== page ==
What a very real and authentic way to conclude the days of Easter before Pentecost. Peter, in today’s gospel, looks over his shoulder and sees the beloved disciple. What, he asks, will become of him?
How often we look over our shoulder at the next person and wonder about them. What are they about in their relationship with Christ, how faithful are they, how gifted and how generous? We compare and we judge.
Jesus’ response is so telling. What difference is it to you what I will do with that one? You need only to be about the business of following me! Get your eyes off the other person, comparing yourself and judging others and set your eyes on me. Get your hearts, mind and energy wrapped up in hearing my voice, embracing my commands and following my kingdom way.
This is the first and most essential work of the Spirit in us. One of the gospel options for Pentecost Sunday (John 15:26-27, 16:12-15) gives beautiful expression to this. “When the Advocate comes whom I will send you from the Father, the Spirit of truth that proceeds from the Father, he will testify to me…he will guide you to all truth…he will glorify me, because he will take from what is mine and declare it to you.”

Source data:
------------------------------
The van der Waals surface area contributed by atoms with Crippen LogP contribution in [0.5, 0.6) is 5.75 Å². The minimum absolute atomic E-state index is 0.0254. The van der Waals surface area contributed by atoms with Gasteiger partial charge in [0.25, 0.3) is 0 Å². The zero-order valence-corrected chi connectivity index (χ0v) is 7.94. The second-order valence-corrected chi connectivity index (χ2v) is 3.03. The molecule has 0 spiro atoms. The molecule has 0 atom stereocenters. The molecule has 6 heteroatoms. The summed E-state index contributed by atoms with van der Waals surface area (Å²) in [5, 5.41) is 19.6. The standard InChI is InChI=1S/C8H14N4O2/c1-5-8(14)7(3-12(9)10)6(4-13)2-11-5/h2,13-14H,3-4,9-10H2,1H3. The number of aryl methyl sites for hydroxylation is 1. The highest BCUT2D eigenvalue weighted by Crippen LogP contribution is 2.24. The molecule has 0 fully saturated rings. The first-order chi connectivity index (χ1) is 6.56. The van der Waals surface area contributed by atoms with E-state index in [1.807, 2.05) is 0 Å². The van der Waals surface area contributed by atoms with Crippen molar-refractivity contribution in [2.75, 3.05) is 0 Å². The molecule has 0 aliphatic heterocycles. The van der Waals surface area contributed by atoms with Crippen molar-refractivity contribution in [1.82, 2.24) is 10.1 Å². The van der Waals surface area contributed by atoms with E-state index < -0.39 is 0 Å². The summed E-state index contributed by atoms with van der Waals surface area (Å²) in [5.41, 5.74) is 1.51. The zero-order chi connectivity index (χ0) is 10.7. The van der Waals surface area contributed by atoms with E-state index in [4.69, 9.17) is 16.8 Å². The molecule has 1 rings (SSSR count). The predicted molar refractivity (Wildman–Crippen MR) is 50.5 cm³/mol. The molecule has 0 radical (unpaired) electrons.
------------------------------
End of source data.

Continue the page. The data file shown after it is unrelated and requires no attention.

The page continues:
I am reminded again of the great German biblical scholar, Rudolf Schnackenburg, who after a lifetime of rigorist study of the gospels, declared that the one essential truth permeating the whole of Sacred Scripture is that God seeks to live in friendship with human beings. “I no longer call you slaves, but I call you friends.”
The Holy Spirit nurtures in us a divine affection for Jesus Christ, the deep-seated desire to follow Jesus as Lord and as our dearest friend. The Holy Spirit sets our eyes, indeed our very lives, on Jesus Christ, the Risen Lord!
Let us pray:
grant that the splendor of your glory
may shine forth upon us
and that, by the bright rays of the Holy Spirit,
the light of your light may confirm our hearts
in affection for your Son, our Lord, Jesus Christ,
one God with you and the Holy Spirit
forever and ever. Amen.
(adapted from the Roman Missal)